Tuesday of the Eleventh Week in Ordinary Time

When people do wrong to us, how do we feel?  Depending on how severe and how unexpected it was, a whole range of emotions might come upon us.  Anger, pain, disappointment and even disillusionment.  We might feel a sense of injustice about the whole situation.  And we might want to demand justice for the situation.

If someone takes something that is rightly ours, we want it back.  And we might want the thief to be punished.  If someone betrays our trust, we are hurt.  And less likely to trust again.  If the person is in an organizational position designated to keep that trust, we also likely think less of the whole organization and its leadership as a result. 

If someone consistently hurts us or does harm to us, we might regard them as an enemy.  A typical definition of an enemy is simply someone who is antagonistic toward us, especially someone that seeks to do harm to us.

Of all the things that we think to do towards an enemy, it is likely that the last thing that we think to do for them is to love them.  But that is what Jesus tells us to do.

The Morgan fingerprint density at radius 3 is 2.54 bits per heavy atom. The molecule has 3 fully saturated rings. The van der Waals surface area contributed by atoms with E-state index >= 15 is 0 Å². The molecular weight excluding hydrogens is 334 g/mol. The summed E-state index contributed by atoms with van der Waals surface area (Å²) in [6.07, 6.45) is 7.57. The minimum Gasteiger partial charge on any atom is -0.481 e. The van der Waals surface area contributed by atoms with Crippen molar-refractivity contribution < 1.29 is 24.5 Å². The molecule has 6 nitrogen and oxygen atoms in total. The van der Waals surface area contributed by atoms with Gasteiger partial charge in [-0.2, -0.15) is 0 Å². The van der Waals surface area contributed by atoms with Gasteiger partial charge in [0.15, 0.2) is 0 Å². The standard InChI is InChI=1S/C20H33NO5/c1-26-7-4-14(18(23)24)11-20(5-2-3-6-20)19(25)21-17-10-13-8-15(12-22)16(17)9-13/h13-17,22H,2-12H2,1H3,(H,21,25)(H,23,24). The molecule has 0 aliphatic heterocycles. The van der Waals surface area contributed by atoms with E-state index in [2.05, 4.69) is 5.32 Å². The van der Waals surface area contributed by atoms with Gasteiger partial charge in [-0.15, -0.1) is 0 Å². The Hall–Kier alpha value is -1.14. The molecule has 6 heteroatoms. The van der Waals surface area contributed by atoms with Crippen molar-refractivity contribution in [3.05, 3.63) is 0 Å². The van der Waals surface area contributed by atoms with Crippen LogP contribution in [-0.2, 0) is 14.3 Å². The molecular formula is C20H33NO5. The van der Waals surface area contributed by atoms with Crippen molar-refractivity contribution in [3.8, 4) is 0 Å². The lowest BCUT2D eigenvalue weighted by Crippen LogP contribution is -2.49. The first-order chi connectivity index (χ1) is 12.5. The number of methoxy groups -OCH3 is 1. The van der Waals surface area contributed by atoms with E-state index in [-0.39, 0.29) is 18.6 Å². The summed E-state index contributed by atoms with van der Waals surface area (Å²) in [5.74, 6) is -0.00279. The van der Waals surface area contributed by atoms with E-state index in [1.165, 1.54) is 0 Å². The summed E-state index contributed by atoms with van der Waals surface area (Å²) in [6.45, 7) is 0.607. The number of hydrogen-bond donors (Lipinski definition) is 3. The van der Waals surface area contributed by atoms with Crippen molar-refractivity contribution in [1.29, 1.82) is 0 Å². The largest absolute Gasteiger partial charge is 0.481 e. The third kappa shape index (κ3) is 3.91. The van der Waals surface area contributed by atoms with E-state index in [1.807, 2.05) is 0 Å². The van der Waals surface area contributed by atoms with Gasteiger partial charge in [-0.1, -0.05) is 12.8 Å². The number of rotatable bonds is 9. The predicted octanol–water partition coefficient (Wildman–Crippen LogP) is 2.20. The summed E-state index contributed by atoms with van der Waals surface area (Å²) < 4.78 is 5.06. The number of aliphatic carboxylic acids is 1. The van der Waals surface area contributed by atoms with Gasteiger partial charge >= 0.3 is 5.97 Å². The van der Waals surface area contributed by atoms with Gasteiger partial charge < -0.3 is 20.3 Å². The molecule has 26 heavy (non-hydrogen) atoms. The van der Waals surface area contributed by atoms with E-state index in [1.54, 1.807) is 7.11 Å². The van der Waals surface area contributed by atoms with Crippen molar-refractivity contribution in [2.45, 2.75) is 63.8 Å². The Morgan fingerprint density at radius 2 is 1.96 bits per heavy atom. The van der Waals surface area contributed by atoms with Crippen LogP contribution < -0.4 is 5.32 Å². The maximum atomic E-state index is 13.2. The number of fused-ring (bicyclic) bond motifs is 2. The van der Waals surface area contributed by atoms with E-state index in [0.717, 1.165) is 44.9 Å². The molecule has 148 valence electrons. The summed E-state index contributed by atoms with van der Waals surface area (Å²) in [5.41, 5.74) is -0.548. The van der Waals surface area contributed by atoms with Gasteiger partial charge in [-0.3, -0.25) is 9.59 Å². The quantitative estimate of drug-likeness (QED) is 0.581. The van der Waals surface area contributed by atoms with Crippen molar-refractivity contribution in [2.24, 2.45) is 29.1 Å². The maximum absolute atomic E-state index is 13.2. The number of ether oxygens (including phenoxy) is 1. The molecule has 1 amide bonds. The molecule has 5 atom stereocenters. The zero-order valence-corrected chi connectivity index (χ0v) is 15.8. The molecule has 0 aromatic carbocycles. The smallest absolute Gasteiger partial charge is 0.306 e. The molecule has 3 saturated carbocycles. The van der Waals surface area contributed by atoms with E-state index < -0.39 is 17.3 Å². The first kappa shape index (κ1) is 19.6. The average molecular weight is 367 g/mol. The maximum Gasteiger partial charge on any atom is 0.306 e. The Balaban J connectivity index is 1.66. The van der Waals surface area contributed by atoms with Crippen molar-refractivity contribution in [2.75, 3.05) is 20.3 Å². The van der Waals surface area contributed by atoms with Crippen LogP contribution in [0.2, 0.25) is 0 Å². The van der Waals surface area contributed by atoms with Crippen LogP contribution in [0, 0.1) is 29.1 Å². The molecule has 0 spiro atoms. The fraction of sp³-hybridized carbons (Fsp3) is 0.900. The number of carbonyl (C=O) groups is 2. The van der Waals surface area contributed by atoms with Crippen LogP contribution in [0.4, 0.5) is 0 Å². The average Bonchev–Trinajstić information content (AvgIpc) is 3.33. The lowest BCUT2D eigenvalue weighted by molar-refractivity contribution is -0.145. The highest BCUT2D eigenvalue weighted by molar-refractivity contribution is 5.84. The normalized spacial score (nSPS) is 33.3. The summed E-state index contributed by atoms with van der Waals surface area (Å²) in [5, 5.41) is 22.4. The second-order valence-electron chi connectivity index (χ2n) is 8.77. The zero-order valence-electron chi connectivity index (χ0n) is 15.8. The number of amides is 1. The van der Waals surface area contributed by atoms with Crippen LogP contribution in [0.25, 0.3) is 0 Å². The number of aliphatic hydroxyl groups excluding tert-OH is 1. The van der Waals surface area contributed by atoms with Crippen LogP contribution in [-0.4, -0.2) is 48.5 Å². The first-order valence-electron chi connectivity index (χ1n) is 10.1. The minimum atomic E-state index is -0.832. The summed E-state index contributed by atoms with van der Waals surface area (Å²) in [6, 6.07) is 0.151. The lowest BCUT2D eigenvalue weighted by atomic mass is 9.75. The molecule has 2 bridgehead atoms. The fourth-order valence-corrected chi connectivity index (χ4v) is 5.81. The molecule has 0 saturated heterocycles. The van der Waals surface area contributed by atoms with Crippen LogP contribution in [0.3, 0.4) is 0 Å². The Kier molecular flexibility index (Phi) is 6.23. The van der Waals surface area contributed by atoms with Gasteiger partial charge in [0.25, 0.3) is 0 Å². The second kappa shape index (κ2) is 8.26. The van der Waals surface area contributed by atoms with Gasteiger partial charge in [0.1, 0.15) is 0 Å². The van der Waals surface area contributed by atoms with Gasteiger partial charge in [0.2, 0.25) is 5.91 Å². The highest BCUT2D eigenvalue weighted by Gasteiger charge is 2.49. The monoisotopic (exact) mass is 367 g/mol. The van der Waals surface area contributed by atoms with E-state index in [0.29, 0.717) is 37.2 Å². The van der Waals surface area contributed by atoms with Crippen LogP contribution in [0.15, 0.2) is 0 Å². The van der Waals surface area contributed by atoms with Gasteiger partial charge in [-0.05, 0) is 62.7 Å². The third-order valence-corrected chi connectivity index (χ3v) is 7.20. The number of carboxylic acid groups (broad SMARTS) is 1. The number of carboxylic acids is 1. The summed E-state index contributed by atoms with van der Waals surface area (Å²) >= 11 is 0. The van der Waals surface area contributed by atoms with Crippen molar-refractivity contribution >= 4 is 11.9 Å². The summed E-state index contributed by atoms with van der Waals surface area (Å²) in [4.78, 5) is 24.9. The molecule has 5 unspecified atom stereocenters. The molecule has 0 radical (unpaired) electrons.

Perhaps our understanding of love complicates our reception of this teaching.  We might think of the romantic love of a husband and a wife.  We think of the love of a parent for their child.  We think of close and trusting relationships between two people in close proximity to one another.

That understanding is not what this teaching is about.  Do we have to cozy up to our enemy and intentionally put ourselves in a place where we can be easily hurt again?  No.

If we use the definition of love used by Saint Thomas Aquinas and others, this teaching makes more sense to us.  When we are called to love our enemies, we are called to “will the good” for them.  This definition is often expanded to say that we should “will the good of the other for the sake of the other.”  It does mean that we need to stop wishing harm to our enemies. 

It does not mean that we must nurture a close relationship with our enemies.  It does not mean that we must trust our enemies.  It does not mean that we forget what they did.  Prudence does come into play here.

It might mean that we pray for them.  It does mean that we want good things for them. 

What is keeping me from loving my enemies?